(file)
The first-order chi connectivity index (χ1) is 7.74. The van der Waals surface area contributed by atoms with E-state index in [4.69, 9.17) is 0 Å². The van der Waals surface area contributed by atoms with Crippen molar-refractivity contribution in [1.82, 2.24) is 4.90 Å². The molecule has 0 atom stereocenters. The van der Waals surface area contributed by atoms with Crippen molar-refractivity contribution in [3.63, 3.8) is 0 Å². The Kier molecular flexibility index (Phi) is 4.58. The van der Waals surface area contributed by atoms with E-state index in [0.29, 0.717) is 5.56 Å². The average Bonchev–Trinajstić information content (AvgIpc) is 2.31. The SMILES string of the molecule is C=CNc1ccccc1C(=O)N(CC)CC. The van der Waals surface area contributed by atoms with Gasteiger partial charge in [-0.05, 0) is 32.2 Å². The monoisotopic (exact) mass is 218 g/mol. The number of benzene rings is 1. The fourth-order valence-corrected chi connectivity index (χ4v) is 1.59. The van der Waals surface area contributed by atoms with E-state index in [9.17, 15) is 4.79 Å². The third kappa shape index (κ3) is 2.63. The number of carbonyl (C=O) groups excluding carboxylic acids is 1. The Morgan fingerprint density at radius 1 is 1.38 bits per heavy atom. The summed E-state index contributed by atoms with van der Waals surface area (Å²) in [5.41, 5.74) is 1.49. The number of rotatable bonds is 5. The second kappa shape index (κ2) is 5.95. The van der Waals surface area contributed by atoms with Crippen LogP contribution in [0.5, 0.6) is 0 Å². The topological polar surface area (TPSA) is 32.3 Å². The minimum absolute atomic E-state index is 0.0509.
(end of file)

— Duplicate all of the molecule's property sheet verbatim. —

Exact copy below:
The first-order chi connectivity index (χ1) is 7.74. The van der Waals surface area contributed by atoms with E-state index in [4.69, 9.17) is 0 Å². The van der Waals surface area contributed by atoms with Crippen molar-refractivity contribution in [1.82, 2.24) is 4.90 Å². The molecule has 0 atom stereocenters. The van der Waals surface area contributed by atoms with Crippen molar-refractivity contribution in [3.63, 3.8) is 0 Å². The Kier molecular flexibility index (Phi) is 4.58. The van der Waals surface area contributed by atoms with E-state index in [0.29, 0.717) is 5.56 Å². The average Bonchev–Trinajstić information content (AvgIpc) is 2.31. The SMILES string of the molecule is C=CNc1ccccc1C(=O)N(CC)CC. The van der Waals surface area contributed by atoms with Gasteiger partial charge in [-0.05, 0) is 32.2 Å². The monoisotopic (exact) mass is 218 g/mol. The number of benzene rings is 1. The fourth-order valence-corrected chi connectivity index (χ4v) is 1.59. The van der Waals surface area contributed by atoms with E-state index in [9.17, 15) is 4.79 Å². The third kappa shape index (κ3) is 2.63. The number of carbonyl (C=O) groups excluding carboxylic acids is 1. The Morgan fingerprint density at radius 1 is 1.38 bits per heavy atom. The summed E-state index contributed by atoms with van der Waals surface area (Å²) in [5.41, 5.74) is 1.49. The number of rotatable bonds is 5. The second kappa shape index (κ2) is 5.95. The van der Waals surface area contributed by atoms with Crippen LogP contribution in [0.5, 0.6) is 0 Å². The topological polar surface area (TPSA) is 32.3 Å². The minimum absolute atomic E-state index is 0.0509.